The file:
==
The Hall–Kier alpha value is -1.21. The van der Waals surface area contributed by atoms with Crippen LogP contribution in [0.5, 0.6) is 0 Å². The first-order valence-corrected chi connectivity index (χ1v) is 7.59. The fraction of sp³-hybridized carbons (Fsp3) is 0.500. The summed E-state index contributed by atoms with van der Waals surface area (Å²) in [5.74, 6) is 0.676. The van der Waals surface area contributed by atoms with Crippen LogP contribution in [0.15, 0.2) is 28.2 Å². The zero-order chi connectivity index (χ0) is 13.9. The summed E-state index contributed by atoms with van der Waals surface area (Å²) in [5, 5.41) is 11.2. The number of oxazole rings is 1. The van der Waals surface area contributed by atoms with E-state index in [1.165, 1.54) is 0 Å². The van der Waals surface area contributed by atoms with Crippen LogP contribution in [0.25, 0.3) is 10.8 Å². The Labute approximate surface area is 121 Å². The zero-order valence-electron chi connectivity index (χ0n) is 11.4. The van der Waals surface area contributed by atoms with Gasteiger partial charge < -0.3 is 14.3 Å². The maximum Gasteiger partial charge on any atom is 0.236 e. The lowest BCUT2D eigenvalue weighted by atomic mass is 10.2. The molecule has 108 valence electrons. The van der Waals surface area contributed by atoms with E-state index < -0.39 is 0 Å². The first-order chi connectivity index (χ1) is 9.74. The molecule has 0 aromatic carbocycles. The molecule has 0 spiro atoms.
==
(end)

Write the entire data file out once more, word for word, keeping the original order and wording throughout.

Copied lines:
The Hall–Kier alpha value is -1.21. The van der Waals surface area contributed by atoms with Crippen LogP contribution in [0.5, 0.6) is 0 Å². The first-order valence-corrected chi connectivity index (χ1v) is 7.59. The fraction of sp³-hybridized carbons (Fsp3) is 0.500. The summed E-state index contributed by atoms with van der Waals surface area (Å²) in [5.74, 6) is 0.676. The van der Waals surface area contributed by atoms with Crippen LogP contribution in [0.15, 0.2) is 28.2 Å². The zero-order chi connectivity index (χ0) is 13.9. The summed E-state index contributed by atoms with van der Waals surface area (Å²) in [5, 5.41) is 11.2. The number of oxazole rings is 1. The van der Waals surface area contributed by atoms with E-state index in [1.165, 1.54) is 0 Å². The van der Waals surface area contributed by atoms with Crippen LogP contribution in [0.25, 0.3) is 10.8 Å². The Labute approximate surface area is 121 Å². The zero-order valence-electron chi connectivity index (χ0n) is 11.4. The van der Waals surface area contributed by atoms with Gasteiger partial charge < -0.3 is 14.3 Å². The maximum Gasteiger partial charge on any atom is 0.236 e. The lowest BCUT2D eigenvalue weighted by atomic mass is 10.2. The molecule has 108 valence electrons. The van der Waals surface area contributed by atoms with E-state index < -0.39 is 0 Å². The first-order chi connectivity index (χ1) is 9.74. The molecule has 0 aromatic carbocycles. The molecule has 0 spiro atoms.